A nightmarish offseason for free agent running backs continues with free agent Chris Johnson shopping his wares, hoping to land a deal that his brethren can be proud of.
So far, demand for the speedy running back seems to be limited to a few teams, with little of the fervour seen when wide receiverDeSean Jackson suddenly hit the market.
Jackson signed a 3-year, $24-million deal with the Redskins days after being released by the Eagles and then continued on his merry way to vacation on a private villa in the Caribbean while his new teammates hit OTAs.
Jackson, at 27, is a year younger than Johnson and coming off a career-best season while CJ2K is not, but the discrepancy in the demand for the players shows the new cold, hard reality in the NFL: Momma, don’t let your sons grow up to be running backs.
That’s because NFL’s transition from a running league to a passing league is now complete. Not just on the field but in the way players are paid and drafted.
There are exceptions: Adrian Pederson in Minnesota, and Seattle and San Francisco employ run-first offences; but the rest of the league clearly values quarterbacks and receivers far more than backs.
How else can you explain the fact that kickers are now in the same pay scale as running backs, and, for the most part, received longer-term contracts.
Don’t believe me? Compare the top deals of 2014:
Graham Gano, 4 years, $12.4 million
Nick Folk, 4 years, $12 million
Steven Hauschka, 3 years, $9.15 million
Phil Dawson, 2 years, $6.1 million
Dan Carpenter, 4 years, $10 million
Adam Vinateri, 2 years, $5 million
Ben Tate, 2 years, $6.2 million
Toby Gerhart, 3 years, $10.5 million
Donald Brown 3 years, $10.5 million
Rashad Jennings, 4 years, $10 million
Knowshon Moreno 1 year, $3 million
Maurice Jones-Drew 3 years, $7.5 million
Where have you gone, Walter Payton.
The league was built on the legs of runners like Jim Brown, O.J. Simpson, Payton, Emmitt Smith and LaDainian Tomlinson. Super Bowls and playoff battles were won with 3 yards and a cloud of dust, the ability to keep the chains and clock moving with power football.
But today’s game features three- and four-wide receiver sets, running back by committees, where the passing game sets up the run and not the other way around, and the difference between a running back getting 3.8 versus 4.5 yards per carry doesn’t mean that much because a swing pass or a quick hitch is just as effective.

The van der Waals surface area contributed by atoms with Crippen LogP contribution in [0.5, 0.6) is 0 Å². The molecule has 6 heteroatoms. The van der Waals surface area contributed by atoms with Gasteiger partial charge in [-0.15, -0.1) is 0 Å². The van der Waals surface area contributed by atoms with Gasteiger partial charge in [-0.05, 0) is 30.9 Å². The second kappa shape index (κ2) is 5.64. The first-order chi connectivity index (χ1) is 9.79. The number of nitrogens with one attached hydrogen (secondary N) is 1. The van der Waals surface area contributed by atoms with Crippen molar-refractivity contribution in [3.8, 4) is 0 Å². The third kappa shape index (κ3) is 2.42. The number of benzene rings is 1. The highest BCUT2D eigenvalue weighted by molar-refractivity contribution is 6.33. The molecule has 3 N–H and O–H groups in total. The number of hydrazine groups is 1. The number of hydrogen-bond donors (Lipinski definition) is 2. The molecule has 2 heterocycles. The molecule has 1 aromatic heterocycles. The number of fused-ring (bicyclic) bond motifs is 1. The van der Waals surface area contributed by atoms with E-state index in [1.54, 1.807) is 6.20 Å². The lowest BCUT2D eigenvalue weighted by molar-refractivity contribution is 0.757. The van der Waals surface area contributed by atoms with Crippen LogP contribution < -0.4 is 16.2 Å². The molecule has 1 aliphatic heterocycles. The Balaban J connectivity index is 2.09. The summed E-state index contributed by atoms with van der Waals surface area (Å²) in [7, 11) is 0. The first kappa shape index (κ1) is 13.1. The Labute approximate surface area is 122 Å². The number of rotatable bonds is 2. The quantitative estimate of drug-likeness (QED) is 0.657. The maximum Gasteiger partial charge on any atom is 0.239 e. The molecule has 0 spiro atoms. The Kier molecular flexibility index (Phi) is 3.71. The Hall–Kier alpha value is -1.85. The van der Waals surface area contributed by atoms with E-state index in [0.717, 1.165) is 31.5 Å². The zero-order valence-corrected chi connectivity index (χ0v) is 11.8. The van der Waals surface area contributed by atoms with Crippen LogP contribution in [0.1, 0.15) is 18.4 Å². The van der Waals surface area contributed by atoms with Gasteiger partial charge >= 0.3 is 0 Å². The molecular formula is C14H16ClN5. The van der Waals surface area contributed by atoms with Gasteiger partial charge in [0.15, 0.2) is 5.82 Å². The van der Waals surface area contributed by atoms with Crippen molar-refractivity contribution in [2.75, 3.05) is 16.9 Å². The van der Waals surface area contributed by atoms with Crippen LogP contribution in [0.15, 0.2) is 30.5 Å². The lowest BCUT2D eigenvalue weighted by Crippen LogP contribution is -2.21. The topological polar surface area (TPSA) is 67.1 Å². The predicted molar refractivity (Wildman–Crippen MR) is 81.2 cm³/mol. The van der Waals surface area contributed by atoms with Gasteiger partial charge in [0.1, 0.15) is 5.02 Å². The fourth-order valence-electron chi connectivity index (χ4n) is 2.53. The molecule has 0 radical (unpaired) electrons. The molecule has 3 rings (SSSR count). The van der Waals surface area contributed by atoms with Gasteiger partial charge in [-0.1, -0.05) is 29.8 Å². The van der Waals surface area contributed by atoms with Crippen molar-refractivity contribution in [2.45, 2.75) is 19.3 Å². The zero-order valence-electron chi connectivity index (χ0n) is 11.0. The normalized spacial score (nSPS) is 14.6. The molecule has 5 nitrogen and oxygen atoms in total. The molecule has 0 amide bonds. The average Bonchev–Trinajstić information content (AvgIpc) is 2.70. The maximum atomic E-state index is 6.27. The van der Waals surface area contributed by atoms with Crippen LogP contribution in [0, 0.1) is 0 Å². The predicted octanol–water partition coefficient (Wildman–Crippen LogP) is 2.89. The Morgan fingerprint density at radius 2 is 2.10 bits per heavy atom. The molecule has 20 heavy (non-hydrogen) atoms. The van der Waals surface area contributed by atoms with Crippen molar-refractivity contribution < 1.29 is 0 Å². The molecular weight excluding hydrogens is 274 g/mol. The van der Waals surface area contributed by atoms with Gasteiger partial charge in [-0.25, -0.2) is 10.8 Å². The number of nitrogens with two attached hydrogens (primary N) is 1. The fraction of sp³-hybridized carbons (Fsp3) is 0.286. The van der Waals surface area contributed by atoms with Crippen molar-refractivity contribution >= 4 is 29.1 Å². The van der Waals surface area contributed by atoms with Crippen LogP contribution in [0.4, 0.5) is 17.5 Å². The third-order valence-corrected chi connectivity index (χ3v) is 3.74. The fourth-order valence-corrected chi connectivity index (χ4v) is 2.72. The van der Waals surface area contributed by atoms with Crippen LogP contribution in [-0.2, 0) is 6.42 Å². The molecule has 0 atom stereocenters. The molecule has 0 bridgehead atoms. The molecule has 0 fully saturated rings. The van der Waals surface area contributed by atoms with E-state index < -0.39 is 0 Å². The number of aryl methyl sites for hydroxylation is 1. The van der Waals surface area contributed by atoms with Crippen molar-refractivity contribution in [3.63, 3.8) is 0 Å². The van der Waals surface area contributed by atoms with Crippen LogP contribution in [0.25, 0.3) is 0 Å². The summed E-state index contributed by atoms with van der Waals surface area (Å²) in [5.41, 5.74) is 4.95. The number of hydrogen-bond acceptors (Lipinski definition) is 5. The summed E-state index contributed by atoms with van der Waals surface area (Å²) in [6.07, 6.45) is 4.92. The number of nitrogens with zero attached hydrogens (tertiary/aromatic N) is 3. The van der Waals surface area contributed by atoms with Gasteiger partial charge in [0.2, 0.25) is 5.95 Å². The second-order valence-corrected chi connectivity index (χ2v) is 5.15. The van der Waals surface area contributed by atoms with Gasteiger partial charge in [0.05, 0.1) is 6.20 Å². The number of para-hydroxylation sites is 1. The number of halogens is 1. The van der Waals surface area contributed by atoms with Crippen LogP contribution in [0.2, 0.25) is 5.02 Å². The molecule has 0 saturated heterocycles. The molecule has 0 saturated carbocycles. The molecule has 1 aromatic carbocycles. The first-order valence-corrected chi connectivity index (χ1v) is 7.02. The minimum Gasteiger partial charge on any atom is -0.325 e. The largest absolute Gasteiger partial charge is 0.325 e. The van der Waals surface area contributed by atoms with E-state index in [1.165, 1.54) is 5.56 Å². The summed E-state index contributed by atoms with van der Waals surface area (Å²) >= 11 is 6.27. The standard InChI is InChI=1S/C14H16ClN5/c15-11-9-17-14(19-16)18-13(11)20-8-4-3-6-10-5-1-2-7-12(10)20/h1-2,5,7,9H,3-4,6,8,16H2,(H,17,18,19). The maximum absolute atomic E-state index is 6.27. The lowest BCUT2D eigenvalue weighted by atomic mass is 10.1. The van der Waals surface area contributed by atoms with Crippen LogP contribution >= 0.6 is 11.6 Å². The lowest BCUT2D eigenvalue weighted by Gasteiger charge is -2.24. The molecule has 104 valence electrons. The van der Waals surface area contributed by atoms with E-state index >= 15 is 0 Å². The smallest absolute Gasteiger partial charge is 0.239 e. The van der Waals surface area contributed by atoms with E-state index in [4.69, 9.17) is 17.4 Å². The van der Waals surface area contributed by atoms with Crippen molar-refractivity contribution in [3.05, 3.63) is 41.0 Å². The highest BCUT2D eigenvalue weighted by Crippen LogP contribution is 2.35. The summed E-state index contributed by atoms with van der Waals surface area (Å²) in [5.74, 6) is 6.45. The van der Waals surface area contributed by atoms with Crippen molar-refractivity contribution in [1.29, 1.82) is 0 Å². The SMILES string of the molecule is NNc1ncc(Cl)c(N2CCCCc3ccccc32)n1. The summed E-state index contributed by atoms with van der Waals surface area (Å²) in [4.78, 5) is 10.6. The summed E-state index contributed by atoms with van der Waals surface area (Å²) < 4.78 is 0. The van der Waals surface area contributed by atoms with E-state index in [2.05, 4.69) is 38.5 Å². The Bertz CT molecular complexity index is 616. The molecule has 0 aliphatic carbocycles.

When did it all change?
I blame The Catch. For a lot of things.
Frozen in time, Dwight Clark's arms stretch skywards for a ball that should've been beyond his reach while Everson Walls trails feverishly behind. Ed 'Too Tall' Jones and two other Dallas defenders jump prematurely at a Joe Montana fake and watch as the upstart quarterback locates the ball exactly where his savvy coach wanted it during the previous timeout. All under heavy duress and a Super Bowl bid on the line.
What's forgotten is that the Cowboys got the ball back with 51 seconds left and if not for an Eric Wright game-saving tackle on a streaking Drew Pearson AND an ensuing Danny White fumble, Rafael Septien would've likely kicked the game-winning field goal. But I digress.
Over the ensuing decade San Francisco would establish itself as the team of the '80s while Dallas would slowly descend into the waiting hands of Jerry Jones.
Bill Walsh would be hailed as an offensive genius and his West Coast offence would become an integral part of the NFL. Tom Landry, and his 4-3 Flex defence, a league staple, would be overtaken by the 3-4 alignment and for a time, Buddy Ryan's 4-6.
Montana became a first-ballot Hall of Famer. White would give way to Steve Pelluer and Gary Hogeboom.
But it was the rise of Walsh's offensive system that forever altered the league. Not just in the way the game was played but also the way players were drafted and eventually, the way players got paid.
Up until that point, teams needed a superstar running back to win. Period. Needed a first down, you ran for it.
Now here came the 49ers in the championship game with Lenvil Elliott leading the charge -- Dallas was protecting against the pass and Walsh, with time winding down, ran the ball with Elliott to march down the field to set up The Catch.
Don't remember Elliott? Not many do. Elliott was filling in for the similarly unremarkable Ricky Patton. But people do remember Tony Dorsett on the other sideline.
Over time, coaches figured out that three or four Pattons or Elliotts could do a serviceable job instead of paying big money to the Dorsetts of the world, especially when you need to fork out $20 million for a franchise quarterback and $10 million for alpha receivers.
So there’s Chris Johnson, Dorsett-lite, hoping to snag a big paycheque in a league that just doesn’t hand them out any more, especially to older backs.
Yes, he’s a couple of years away from the age of 30, the so-called end of the running back’s productive years, but have a look at Dorsett. From the ages of 29 to 31 he ran 896 times for 3,817 yards, which matched the most productive years of his Hall of Fame career.
Can Johnson help a team? Absolutely. Will he get paid what he deserves? No, and like me, he can “thank” Walsh for that.